The Basics on


"The Basics On" investigates one aspect of screenwriting in depth. This entry will focus on the ins and outs of building dynamic characters who drive action, and why a weak or underdeveloped character can led to a film

Characters Drive the Plot

The most important point to utilize in writing is that the main character must be active in the script, and his or her wants and needs drive the plot forward. It sounds simple enough, but it’s sometimes difficult to write a script where a character always pushes the plot forward with action, not decision-making. A lot of scripts, particularly character-driven pieces, make the mistake of having the character change his mind or decide to change. This isn’t interesting enough to hold an audience’s attention; your character must ACT to keep the plot moving.  Sometimes, a character’s inaction or inability to act can make a thematic point (Bill Murray in Lost in Translation springs to mind), but in general, a character must have goals and act to try to get those goals.

The More Contrary, the More Interesting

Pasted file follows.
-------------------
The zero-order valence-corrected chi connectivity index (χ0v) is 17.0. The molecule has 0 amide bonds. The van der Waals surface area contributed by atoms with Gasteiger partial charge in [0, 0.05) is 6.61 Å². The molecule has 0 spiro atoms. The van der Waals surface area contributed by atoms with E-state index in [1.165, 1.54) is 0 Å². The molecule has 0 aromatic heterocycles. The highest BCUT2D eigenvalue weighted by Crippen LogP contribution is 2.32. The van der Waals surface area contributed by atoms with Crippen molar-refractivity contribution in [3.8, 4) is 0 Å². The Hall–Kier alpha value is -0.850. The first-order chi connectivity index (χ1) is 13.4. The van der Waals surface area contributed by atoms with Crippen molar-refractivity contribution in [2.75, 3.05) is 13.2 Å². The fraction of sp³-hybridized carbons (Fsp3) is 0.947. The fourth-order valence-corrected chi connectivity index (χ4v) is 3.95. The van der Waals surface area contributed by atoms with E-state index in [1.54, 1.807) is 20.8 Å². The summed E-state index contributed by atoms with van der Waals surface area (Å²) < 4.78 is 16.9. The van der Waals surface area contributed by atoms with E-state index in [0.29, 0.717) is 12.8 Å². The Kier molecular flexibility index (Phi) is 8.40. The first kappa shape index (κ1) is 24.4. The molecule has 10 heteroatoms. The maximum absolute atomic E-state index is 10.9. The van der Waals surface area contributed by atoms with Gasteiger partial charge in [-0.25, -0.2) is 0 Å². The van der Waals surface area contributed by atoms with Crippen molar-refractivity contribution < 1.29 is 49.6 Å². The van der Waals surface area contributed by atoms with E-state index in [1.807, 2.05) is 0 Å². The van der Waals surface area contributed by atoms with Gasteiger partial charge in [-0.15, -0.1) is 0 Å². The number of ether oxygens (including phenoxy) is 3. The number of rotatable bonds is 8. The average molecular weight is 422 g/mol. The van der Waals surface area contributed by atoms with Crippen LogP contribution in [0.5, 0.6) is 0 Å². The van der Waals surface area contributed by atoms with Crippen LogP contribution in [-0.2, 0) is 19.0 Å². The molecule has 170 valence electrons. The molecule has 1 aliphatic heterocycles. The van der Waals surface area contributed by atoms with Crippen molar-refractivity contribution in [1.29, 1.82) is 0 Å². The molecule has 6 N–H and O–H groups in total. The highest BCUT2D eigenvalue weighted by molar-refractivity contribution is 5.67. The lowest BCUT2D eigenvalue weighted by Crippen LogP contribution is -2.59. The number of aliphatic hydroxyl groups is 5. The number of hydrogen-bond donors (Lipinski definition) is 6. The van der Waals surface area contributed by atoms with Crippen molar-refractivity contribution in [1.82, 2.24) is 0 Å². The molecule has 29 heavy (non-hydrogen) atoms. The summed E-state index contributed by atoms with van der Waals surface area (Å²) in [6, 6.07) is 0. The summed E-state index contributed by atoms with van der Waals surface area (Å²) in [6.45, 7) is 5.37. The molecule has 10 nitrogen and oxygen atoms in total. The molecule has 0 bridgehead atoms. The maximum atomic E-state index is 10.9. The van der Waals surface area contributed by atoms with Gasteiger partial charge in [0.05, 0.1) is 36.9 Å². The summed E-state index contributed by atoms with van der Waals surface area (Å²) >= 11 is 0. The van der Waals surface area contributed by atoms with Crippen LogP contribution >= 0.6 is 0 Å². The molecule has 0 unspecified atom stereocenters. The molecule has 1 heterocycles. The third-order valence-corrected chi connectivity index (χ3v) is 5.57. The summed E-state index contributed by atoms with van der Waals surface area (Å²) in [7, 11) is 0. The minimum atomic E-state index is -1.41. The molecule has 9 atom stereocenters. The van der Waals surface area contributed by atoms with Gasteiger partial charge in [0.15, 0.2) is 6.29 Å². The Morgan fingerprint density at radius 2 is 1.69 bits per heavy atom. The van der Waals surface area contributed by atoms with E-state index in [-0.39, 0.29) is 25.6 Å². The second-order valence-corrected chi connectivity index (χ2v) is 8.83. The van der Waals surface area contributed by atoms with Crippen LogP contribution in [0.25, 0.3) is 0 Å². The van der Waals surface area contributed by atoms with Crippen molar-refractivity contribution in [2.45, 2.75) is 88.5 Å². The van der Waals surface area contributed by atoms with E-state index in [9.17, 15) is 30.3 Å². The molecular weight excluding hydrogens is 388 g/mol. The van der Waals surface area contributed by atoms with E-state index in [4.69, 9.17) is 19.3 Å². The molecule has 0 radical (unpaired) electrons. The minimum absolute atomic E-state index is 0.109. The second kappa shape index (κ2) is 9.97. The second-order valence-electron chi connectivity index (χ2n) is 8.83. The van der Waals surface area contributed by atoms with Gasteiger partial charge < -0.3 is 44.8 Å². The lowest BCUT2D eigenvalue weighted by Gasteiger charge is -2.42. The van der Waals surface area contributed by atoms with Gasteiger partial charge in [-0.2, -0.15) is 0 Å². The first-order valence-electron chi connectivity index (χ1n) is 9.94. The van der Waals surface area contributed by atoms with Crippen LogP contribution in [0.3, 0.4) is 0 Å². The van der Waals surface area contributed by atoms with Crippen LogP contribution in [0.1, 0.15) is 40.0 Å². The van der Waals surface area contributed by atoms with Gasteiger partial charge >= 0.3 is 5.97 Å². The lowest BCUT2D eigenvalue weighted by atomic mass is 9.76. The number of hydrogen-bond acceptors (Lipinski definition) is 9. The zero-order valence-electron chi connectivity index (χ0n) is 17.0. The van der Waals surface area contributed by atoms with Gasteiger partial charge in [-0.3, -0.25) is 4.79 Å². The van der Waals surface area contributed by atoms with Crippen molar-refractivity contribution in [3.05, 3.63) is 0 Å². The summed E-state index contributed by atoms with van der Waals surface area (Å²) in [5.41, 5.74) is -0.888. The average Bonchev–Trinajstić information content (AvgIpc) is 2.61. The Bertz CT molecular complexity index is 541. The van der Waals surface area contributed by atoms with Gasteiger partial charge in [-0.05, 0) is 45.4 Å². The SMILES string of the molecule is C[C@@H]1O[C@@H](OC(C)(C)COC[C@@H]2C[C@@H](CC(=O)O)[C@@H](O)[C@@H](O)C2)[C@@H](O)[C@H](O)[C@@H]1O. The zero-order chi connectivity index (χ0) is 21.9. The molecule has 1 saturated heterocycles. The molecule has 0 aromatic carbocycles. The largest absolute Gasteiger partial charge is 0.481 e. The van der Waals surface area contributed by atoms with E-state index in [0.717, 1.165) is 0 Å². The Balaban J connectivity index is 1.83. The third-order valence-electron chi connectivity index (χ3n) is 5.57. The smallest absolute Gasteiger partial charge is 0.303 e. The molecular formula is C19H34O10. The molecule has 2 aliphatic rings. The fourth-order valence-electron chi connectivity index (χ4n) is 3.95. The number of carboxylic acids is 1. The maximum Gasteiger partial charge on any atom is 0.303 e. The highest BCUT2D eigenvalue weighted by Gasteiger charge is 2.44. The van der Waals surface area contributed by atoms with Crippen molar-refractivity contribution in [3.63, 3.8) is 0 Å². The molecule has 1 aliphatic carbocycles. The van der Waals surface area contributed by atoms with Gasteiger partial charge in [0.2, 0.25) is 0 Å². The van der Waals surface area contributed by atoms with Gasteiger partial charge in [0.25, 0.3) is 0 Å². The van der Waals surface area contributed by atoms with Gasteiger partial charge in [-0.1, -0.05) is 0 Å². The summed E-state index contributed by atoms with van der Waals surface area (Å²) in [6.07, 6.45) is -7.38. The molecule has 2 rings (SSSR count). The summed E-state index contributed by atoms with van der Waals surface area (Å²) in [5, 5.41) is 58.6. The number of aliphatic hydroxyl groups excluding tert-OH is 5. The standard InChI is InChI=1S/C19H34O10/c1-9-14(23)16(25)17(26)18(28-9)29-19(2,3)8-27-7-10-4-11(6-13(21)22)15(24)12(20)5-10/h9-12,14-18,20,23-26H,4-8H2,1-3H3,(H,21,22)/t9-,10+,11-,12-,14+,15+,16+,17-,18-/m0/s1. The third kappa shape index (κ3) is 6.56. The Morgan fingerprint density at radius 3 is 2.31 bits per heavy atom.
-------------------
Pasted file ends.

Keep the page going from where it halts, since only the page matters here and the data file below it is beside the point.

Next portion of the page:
In my post on developing character, I mentioned that an easy way of making a character dynamic was to give him conflicting traits, so his own personality would be something he would have to overcome to reach his goal. This trick adds tension to films of any genre. It also makes characters more realistic. We recognize inconsistencies in the people around us (and sometimes in ourselves!) so when we see it in a character on film, we find them more relatable. Which brings us to the next point…

Characters Should be Relatable

Characters don’t have to be lovable – there are plenty of films about villains or dislikable people. But to have a commercially viable script, an audience member should be able to relate to the character in some way. Usually this translates into understanding the psyche of the character. This is why villains have backstories; we like to have explanations as to why a character behaves a certain way, especially if he’s behaving in a way we don’t like. It’s not necessary to explain each of a character’s actions with an involved backstory, but some small hints as to what motivates a character to be cruel in one scene and sensitive in the next makes a character all the more engaging.